The settlement and construction programmes continue, with US support, whoever may be in office. On 18 August, Ha’aretz noted that two governments — Rabin and Barak — had declared that settlement was “frozen,” in accord with the dovish image preferred in the US and by much of the Israeli left. They made use of the “freezing” to intensify settlement, including economic inducements for the secular population, automatic grants for ultra-religious settlers, and other devices, which can be carried out with little protest while “the lesser of two evils” happens to be making the decisions, a pattern hardly unfamiliar elsewhere. “There is freezing and there is reality,” the report observes caustically. The reality is that settlement in the occupied territories has grown over four times as fast as in Israeli population centres, continuing — perhaps accelerating — under Barak. Settlement brings with it large infrastructure projects designed to integrate much of the region within Israel, while leaving Palestinians isolated, apart from “Palestinian roads” that are travelled at one’s peril. Another journalist with an outstanding record, Danny Rubinstein, points out that “readers of the Palestinian papers get the impression (and rightly so) that activity in the settlements never stops. Israel is constantly building, expanding and reinforcing the Jewish settlements in the West Bank and Gaza. Israel is always grabbing homes and lands in areas beyond the 1967 lines — and of course, this is all at the expense of the Palestinians, in order to limit them, push them into a corner and then out. In other words, the goal is to eventually dispossess them of their homeland and their capital, Jerusalem” (Ha’aretz, 23 October).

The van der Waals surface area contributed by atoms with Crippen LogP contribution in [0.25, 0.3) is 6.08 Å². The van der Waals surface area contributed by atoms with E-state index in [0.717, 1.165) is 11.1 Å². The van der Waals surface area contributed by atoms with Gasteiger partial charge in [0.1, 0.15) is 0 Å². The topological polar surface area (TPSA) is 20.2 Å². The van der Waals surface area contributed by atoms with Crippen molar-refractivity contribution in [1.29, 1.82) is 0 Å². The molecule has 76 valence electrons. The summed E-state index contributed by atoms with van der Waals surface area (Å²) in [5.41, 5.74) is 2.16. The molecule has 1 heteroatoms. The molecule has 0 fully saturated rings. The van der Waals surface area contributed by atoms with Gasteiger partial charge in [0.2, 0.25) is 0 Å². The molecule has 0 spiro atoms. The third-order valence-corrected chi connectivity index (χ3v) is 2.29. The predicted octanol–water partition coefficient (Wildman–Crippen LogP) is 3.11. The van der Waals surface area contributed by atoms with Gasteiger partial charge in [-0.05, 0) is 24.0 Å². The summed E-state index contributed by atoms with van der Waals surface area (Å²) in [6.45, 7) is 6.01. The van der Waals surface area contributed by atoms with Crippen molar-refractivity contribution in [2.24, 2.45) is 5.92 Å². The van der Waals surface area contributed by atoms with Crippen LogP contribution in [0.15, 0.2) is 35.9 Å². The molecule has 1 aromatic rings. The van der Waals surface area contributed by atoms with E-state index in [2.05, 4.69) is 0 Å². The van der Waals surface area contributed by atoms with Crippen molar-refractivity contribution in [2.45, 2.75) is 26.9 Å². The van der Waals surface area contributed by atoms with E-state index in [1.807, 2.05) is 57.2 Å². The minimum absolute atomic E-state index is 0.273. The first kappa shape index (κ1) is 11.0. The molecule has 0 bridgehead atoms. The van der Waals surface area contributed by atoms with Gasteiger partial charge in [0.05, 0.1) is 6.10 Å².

Readers of the Israeli press, Rubinstein continues, are largely shielded from the unwelcome facts, though not entirely so. In the US, it is far more important for the population to be kept in ignorance, for obvious reasons: the economic and military programmes rely crucially on US support, which is domestically unpopular and would be far more so if its purposes were known. To illustrate, on 3 October, after a week of bitter fighting and killing, the defence correspondent of Ha’aretz reported “the largest purchase of military helicopters by the Israeli Air Force in a decade,” an agreement with the US to provide Israel with 35 Blackhawk military helicopters and spare parts at a cost of $525 million, along with jet fuel, following the purchase shortly before of patrol aircraft and Apache attack helicopters. These are “the newest and most advanced multi-mission attack helicopters in the US inventory,” the Jerusalem Post adds. It would be unfair to say that those providing the gifts cannot discover the fact. In a database search, David Peterson found that they were reported in the Raleigh (North Carolina) press. The sale of military helicopters was condemned by Amnesty International (19 October), because these “US-supplied helicopters have been used to violate the human rights of Palestinians and Arab Israelis during the recent conflict in the region.” Surely that was anticipated, barring advanced cretinism.